‘But you love sparkles and dresses and things like that,’ he said, more of a question than a statement.
‘Yeah.’ I replied. ‘I don’t think I feel like a man, either. Have you heard of being non-binary?’
He had questions. I had questions. Gender identity is a complex thing, confused all the more by society’s pigeonholing of what is ‘masculine’ or ‘feminine.’ We had several more conversations over the months about what this meant and how to understand it.
During one of the early ones, I asked him, ‘Is this weirding you out? I don’t want to freak you out.’ In that moment, I had a streak of fear that perhaps us discovering the truth of my gender identity would be a game-changer for him; that being pansexual was ok but learning that he wasn’t actually married to a cisgender woman might just be too much.
‘No!,’ he said. ‘I’m just trying to understand. But just because I don’t really understand what it feels like for you doesn’t mean I don’t believe you or it weirds me out.’
‘You’re not regretting being married to me?’
‘Of course not.’ He smiled. ‘I married you for who you are, and this doesn’t change that. You’re still you, and I still want to be with you.’
I smiled and kissed him.
A few months later, I ordered my first chest binder. A vest, and slacks. I was putting together an outfit for a party at one of the few queer-friendly spaces I knew of, excited to show up as a version of myself I’d rarely gotten to embrace.
My husband saw me trying it on in our bedroom.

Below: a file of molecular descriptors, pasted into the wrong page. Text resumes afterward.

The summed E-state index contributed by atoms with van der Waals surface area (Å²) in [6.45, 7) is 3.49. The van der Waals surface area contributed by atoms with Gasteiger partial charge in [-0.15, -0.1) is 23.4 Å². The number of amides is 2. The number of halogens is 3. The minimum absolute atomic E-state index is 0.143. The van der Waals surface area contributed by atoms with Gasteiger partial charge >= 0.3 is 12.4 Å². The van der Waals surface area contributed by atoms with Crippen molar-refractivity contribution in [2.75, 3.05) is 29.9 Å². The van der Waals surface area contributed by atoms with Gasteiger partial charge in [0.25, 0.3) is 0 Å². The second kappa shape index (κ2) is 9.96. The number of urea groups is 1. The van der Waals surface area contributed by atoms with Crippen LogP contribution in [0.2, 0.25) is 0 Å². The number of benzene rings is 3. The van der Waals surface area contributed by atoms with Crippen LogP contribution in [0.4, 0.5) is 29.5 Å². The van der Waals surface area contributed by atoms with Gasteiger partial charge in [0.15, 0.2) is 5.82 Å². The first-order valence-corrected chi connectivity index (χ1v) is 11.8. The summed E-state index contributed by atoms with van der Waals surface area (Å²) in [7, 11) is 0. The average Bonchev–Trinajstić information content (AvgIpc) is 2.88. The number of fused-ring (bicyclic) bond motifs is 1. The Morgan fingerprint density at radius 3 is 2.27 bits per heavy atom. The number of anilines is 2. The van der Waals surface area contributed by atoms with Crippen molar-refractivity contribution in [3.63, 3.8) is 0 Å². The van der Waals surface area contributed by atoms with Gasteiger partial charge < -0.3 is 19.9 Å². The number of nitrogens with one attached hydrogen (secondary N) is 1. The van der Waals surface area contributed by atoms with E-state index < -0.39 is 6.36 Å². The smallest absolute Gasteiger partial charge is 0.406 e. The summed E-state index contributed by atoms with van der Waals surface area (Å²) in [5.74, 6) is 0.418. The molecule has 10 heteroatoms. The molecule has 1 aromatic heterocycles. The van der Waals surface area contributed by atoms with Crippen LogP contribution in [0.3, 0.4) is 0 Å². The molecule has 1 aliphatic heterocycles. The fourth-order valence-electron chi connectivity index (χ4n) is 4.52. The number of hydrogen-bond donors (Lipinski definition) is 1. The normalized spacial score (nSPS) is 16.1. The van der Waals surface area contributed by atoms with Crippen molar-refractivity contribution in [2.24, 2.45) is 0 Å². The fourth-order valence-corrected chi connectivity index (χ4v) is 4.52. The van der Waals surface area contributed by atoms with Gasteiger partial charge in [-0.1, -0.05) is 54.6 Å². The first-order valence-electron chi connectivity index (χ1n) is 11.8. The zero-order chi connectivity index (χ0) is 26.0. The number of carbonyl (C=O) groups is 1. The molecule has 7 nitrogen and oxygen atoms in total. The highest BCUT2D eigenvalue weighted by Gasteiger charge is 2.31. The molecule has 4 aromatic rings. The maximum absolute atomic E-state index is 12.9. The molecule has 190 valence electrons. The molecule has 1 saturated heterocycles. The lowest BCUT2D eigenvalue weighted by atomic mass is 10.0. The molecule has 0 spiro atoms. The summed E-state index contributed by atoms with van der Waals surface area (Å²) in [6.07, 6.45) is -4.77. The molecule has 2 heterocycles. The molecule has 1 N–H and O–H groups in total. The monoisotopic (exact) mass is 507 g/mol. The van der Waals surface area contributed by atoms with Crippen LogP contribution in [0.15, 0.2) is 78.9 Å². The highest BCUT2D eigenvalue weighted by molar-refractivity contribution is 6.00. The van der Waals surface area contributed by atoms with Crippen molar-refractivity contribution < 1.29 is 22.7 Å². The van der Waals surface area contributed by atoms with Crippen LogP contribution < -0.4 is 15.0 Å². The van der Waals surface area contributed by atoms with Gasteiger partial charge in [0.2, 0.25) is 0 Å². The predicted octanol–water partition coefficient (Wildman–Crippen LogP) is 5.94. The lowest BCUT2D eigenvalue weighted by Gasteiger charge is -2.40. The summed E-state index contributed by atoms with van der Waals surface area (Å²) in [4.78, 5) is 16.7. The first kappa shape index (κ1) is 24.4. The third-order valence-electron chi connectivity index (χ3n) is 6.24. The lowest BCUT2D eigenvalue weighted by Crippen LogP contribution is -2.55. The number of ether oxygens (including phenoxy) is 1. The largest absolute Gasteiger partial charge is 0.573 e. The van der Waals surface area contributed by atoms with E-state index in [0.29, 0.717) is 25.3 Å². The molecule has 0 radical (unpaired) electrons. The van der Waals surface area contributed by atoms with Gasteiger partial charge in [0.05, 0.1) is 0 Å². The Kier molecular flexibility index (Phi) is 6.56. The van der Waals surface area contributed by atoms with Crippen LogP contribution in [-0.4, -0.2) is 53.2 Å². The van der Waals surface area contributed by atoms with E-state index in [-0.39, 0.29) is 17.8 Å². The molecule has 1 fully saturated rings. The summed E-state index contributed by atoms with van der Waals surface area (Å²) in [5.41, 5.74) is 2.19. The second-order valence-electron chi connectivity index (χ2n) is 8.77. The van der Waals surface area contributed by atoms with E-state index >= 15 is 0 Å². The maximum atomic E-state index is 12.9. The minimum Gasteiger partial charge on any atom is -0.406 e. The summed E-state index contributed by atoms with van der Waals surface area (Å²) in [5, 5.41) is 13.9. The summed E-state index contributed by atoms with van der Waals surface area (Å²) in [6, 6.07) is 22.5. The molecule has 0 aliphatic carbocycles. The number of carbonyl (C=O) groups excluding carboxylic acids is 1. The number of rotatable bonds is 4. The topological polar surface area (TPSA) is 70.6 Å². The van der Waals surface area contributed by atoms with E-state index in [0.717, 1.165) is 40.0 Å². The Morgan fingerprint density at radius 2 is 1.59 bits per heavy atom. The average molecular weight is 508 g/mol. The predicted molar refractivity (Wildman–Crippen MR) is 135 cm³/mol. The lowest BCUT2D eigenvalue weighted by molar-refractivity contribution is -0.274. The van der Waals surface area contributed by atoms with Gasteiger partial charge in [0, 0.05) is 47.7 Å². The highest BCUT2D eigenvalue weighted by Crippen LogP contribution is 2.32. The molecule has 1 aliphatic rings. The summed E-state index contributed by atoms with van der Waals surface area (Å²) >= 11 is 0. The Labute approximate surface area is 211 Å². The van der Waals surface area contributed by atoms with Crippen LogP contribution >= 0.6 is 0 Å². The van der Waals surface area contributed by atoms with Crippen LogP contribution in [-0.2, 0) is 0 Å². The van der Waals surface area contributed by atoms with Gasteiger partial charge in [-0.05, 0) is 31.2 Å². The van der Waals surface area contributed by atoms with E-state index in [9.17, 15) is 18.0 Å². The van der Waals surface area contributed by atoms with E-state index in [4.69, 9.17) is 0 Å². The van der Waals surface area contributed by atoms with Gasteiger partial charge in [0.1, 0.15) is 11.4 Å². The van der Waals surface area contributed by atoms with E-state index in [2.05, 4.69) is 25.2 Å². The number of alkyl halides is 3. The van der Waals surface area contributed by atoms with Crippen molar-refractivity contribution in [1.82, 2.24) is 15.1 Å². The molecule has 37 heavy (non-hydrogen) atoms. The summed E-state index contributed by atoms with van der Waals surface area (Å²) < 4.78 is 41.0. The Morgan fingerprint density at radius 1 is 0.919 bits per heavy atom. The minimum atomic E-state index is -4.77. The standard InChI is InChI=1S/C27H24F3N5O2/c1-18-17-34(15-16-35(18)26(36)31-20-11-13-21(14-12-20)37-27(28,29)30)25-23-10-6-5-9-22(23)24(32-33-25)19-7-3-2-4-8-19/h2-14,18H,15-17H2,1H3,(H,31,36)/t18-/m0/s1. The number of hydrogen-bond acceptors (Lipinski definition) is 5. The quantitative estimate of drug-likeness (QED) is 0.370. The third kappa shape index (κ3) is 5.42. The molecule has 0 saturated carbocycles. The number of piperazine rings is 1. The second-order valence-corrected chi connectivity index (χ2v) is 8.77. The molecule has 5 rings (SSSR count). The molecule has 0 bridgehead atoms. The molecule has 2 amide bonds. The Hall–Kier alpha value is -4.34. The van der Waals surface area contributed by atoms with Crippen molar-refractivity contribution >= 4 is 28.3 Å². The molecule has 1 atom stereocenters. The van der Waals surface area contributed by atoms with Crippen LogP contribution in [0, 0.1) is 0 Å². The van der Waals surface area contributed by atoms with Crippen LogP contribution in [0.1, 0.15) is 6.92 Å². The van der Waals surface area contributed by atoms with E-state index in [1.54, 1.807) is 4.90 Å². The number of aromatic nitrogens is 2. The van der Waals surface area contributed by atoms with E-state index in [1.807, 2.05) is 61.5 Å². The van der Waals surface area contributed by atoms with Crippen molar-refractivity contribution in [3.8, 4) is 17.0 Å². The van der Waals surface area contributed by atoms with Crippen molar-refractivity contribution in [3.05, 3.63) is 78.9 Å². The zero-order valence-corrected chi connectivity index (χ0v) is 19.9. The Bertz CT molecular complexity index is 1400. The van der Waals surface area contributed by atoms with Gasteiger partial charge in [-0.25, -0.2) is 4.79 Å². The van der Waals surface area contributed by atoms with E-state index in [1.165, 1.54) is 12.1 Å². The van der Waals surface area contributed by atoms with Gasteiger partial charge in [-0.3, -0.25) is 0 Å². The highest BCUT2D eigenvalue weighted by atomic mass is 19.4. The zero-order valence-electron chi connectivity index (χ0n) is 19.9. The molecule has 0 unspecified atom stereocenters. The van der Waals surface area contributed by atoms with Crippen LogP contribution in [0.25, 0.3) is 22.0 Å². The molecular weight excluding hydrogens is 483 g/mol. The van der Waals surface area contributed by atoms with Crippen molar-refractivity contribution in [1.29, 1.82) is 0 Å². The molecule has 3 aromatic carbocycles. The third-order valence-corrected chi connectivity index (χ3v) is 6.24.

‘Oh cool, you remembered to leave the bottom button of the vest undone!’ He exclaimed (that was a men’s fashion rule I’d picked up from watching him dress for events in the past).
‘Yeah!’ I smiled, excited by his positive reaction. ‘Can I borrow the tie you wore at our wedding?’
He helped me tie the tie. ‘You look good.’ He said and winked.
That night he helped me buzz my hair.
It’s been about a year and a half now that I’ve been totally out as pansexual and trans non-binary/genderfluid.
Having a spouse who was willing to accept me and grow with me, even during times when neither of us had firm answers to all the questions yet, has been invaluable to my journey of self-discovery and freedom.
Our mixed-orientation marriage has given us more opportunities to show one another love, acceptance, and intimacy than many couples might ever have. I’m grateful for those opportunities, and for a partner who honors them so deeply.”
This story was submitted to Love What Matters by Elise Huther. You can follow their journey on Instagram. Learn more about Elise’s art on their website and Facebook. Do you have a similar experience? We’d like to hear your important journey. Submit your own story here. Be sure to subscribe to our free email newsletter for our best stories, and YouTube for our best videos.
Read more powerful stories of mixed orientation marriages:
SHARE this story on Facebook to promote the power of acceptance and inclusion for EVERYONE.